In the third book in Ian Sansom’s County Guides series, Westmorland Alone, things are still fun and entertaining, but the mood grows progressively darker, and in that odd hinterland between the Spanish Civil War and the outbreak of WW2 that perhaps makes sense, and arguably serves as an allegory for our times, rather than serving as reassuring nostalgia.
By the third book the characters have developed (a neat photographic allusion to the camera skills of Sefton), and the arrival of the fourth county guide, Essex Poison, in the local library is eagerly awaited. Of course, it could be reserved, but that seems to be cheating. And it is another reason to pop in on a daily visit, gambling on when it will appear on the Returns shelves of the Crime section. “Anticipation is so much better,” as Delta 5 sang.
Sansom is intriguing. He looks like he would be a handy double for Dave Godin, which is neat as his fellow writer John Murray could stand in for Guy Stevens circa London Calling. One ongoing thing in Ian’s books is the fantastic list of acknowledgements which must take in most people he knows as well as odd public figures like Jean-Patrick Manchette, Nicholas Jaar, Penny Rimbaud, Pascal Garnier, and Rico Rodriguez.
He also has come up with the best use of chthonic in popular literature since Carol Cooper’s 1982 essay, ‘The Creole Complex’, in which she says August Darnell “is possessed of an extremely chthonic imagination and is wholly intent on snatching the mask off anything that passes for respectability.”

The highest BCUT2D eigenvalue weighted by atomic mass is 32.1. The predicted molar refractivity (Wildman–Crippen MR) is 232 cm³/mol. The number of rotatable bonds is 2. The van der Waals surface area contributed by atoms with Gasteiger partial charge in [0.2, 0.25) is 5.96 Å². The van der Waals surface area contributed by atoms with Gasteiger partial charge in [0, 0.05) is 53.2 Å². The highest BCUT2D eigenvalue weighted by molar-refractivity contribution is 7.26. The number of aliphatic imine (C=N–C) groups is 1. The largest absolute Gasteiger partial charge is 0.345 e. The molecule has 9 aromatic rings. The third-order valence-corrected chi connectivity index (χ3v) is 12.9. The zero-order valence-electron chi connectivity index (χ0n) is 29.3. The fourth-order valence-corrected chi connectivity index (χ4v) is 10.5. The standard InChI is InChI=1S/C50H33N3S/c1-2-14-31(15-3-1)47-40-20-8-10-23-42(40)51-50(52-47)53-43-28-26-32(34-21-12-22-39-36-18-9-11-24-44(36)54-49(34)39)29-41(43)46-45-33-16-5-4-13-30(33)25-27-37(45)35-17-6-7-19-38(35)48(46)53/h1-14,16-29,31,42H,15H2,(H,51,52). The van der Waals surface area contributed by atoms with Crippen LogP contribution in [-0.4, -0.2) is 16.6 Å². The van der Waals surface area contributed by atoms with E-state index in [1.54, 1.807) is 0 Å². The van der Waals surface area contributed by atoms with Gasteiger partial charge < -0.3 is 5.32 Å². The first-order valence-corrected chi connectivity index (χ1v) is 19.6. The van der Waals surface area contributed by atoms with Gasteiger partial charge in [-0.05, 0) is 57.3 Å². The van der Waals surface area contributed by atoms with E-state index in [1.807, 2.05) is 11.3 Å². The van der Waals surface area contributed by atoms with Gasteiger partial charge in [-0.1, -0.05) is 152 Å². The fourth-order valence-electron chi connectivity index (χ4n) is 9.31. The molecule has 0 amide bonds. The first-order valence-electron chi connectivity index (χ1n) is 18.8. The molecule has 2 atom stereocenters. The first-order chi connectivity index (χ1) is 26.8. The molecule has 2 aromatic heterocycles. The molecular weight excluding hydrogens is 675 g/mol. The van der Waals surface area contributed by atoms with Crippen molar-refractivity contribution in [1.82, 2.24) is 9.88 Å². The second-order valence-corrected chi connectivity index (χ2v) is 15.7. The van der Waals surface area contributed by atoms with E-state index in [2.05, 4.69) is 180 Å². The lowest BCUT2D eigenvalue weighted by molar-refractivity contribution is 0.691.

Ian’s books are full of arcane information, odd references, and delightful word games, which he carries off with real gusto as he displays all the virtuosity of a true smart aleck. In fact, he could be the smart Aleck to the very smart Ali, two cleverists together.
And very neatly, in his role as a book reviewer in The Guardian, Ian wrote about Ali’s Public Library (there is an earlier Mobile Library series of stories by Ian, incidentally): “It’s not so much the subject matter as the tonal range and subtle arrangements of Smith’s work that are unique and peculiar. She is an expert in combining little glimmerings of rapture with rambling anecdotes, asides and learned disquisitions, to create an impression of density and depth.”
Ian praises Ali’s ability to capture the human voice, the brilliant way she constructs conversations on the page, which is an incredibly hard thing to do naturally. “This is why so many of us feel perhaps that we know her, when of course most of us have never met her and never will. This is not just a gift – Smith is gifted, it goes without saying – it is also a technique: Smithying, we could say, which involves the continual toggling or blurring between modes, using a form of postmodern first-person address that guarantees both immediacy and hyper-mediacy. Smithying is super-frank and super-clever-clever.”
He describes Ali’s Public Library as “a work of endless interventions”, which has an echo in his own Westmorland Alone where his narrator Sefton talks about his employer’s philosophy: “Write it all down. Assemble not disperse. Interventions, not interjections. March, don’t waltz. Reality, not illusions. And always keep a pencil handy.”
Ian plans 44 books in the County Guides series, which is fantastic. Or, as it says in the first book, where Sefton is speaking to Swinton: “’An ambitious project then, sir’. It struck me, in fact not so much as ambitious as the very definition of folly. ‘In a life, Mr Sefton, of finite duration I can’t imagine why anyone would wish to embark on any other kind of project. Can you?’”
That is one of the very earliest quotes written down in this blue book. The very first is from Elizabeth Bowen’s The Heat of the Day, and it reads: ”What’s unfinished haunts one; what’s unhealed haunts one”.